If sitting at a bar and enjoying a cold beer is a necessity to handle the heat in Thailand, or if the nightlife at discos and bars is a crucial part of your holiday, then you may need to plan your vacation to avoid certain days.
Thailand is a Buddhist country with Buddhist holidays and on five of them, all sale of alcohol is prohibited. In addition, there is a ban on the sale of alcohol in connection with elections, and many places more or less voluntarily choose not to sell alcohol on royal birthdays. You can read more about those days further down the page.
The government seeks to limit the consumption of alcoholic beverages by young people by prohibiting the sale of alcohol in the shops between 14:00 and 17:00 (2 PM and 5 PM); when the students get free and until they are supposed to be at home. And again from midnight to 11:00 (11 AM).
The authorities can allow the sale of alcohol after midnight in special entertainment areas, typically areas aimed at foreign tourists.
When the junta seized power in 2014, they tightened the rules to forbid the sale of alcohol near universities and other colleges - special entertainment areas may be exempt.
You may be able to buy alcohol during the forbidden time in small independent kiosks, but not in the supermarkets and the large kiosk chains such as 7-Eleven and Family Mart; here, electronic cash registers reveal both what you buy and the time.
Usually, you can buy alcohol in bars and restaurants throughout their business hours, even during the prohibited hours - unless it is one of the below mentioned days.
There are five Buddhist holidays where all sale of alcohol are prohibited from midnight to midnight. And while not all places adhere to it strictly, it does mean that discos, bars, and other nightlife close those days.
In entertainment areas for tourists, many venues will close the day before the holiday as well because they have to close at midnight anyway.
The five holidays do not fall on the same date each year as they adhere to a lunar calendar. The word wan in the names below means day.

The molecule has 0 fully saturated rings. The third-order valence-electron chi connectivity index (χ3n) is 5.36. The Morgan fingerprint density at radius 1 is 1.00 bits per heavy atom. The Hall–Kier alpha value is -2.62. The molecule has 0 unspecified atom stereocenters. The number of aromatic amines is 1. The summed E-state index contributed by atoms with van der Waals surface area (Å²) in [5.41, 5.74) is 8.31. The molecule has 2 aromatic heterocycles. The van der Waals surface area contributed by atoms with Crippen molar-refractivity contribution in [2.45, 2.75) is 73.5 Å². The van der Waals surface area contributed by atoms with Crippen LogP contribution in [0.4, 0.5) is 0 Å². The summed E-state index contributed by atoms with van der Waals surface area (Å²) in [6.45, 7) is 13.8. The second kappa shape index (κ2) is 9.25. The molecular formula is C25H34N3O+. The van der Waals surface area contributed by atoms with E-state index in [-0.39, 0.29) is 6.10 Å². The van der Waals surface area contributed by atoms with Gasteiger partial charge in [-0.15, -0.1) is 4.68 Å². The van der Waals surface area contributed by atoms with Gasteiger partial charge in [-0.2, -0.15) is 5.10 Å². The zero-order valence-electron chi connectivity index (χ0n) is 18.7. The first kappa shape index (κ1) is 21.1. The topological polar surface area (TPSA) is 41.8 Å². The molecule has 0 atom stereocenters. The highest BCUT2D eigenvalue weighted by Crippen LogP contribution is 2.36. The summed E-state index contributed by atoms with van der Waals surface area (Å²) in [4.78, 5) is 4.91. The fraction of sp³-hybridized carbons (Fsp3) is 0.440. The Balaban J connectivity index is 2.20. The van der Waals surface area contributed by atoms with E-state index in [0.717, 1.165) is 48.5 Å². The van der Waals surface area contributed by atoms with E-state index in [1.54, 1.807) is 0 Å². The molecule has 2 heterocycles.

Wan Makha Bucha falls on the day of the full moon in the third month of the lunar calendar, which occurs in February or March. In 2020 it is February 9th, and in 2021 it is February 26th.
Wan Wisakha Bucha falls on the day of the full moon in the sixth month of the lunar calendar. Usually, in May or early June. In 2020 it is May 6th, and in 2021 it is May 26th.
Wan Asaha Bucha and Wan Khao Phansa are related, and they usually fall in July. Wan Asaha Bucha falls on the day of the full moon in the eighth month of the lunar calendar. The next day is the Wan Khao Phansa, it falls on the first day of the waning full moon, and it marks the beginning of the Buddhist Vassa, also known as the Buddhist Lent. It is a three month spiritual period in Theravada Buddhism. The two days fall on July 5th and 6th in 2020, and July 25th and 26th in 2021.
Wan Awk Phansa ends the Buddhist Vassa, and it falls in October. In 2020 it is October 1st, and in 2021 it is October 20th.
For many years, it has been relatively easy for tourists to find a place that would serve alcohol on the forbidden days - typically, beer was served in a coffee cup so that passing police officers could not see the beer. It has become a little harder after the military coup in 2014 where very conservative forces took power. You can probably still find a willing seller at your resort, but you may need to work a little harder to find one.
It is not illegal to sell alcohol on royal birthdays; nonetheless, some discos, bars, etc. close on one or more of the royal birthdays.
It is not always up to the individual establishment whether they want to sell alcohol on royal birthdays. In some places, the local authorities or the police ask them to stop selling alcohol on certain royal birthdays and woe the store or bar that doesn't comply.
You risk a dry spell on the following royal birthdays, which are all celebrated as holidays:
The birthday of King Rama X on July 28th.
Queen Sirikit's birthday on August 12th.
The death of King Rama IX on October 13th.
King Rama IX's birthday (Father's Day) on December 5th.
It is mostly in the nightlife you risk a dry spell on the royal birthdays; usually, you can buy a beer or a glass of wine at a restaurant.
Elections and Places
The law prohibits the sale of alcohol in connection with both local and national elections; typically, from two days before the election.
Please note that it is the sale of alcohol that the law prohibits on the Buddhist holidays and in connection with elections; you are allowed to drink alcohol. Thus, if you are in Thailand on one of the above mentioned days, you can buy beer the day before, store it in the fridge, and then bring it to the beach or wherever you are going.
One caveat: you cannot drink alcohol everywhere. The law prohibits drinking alcohol in publicly owned park areas, in national parks, at gas stations, and in schools. The same applies to temples and other religious buildings unless the consumption of alcohol is part of a religious ceremony - for example, drinking altar wine in a church is permitted. This law applies to every day, not only the above mentioned days.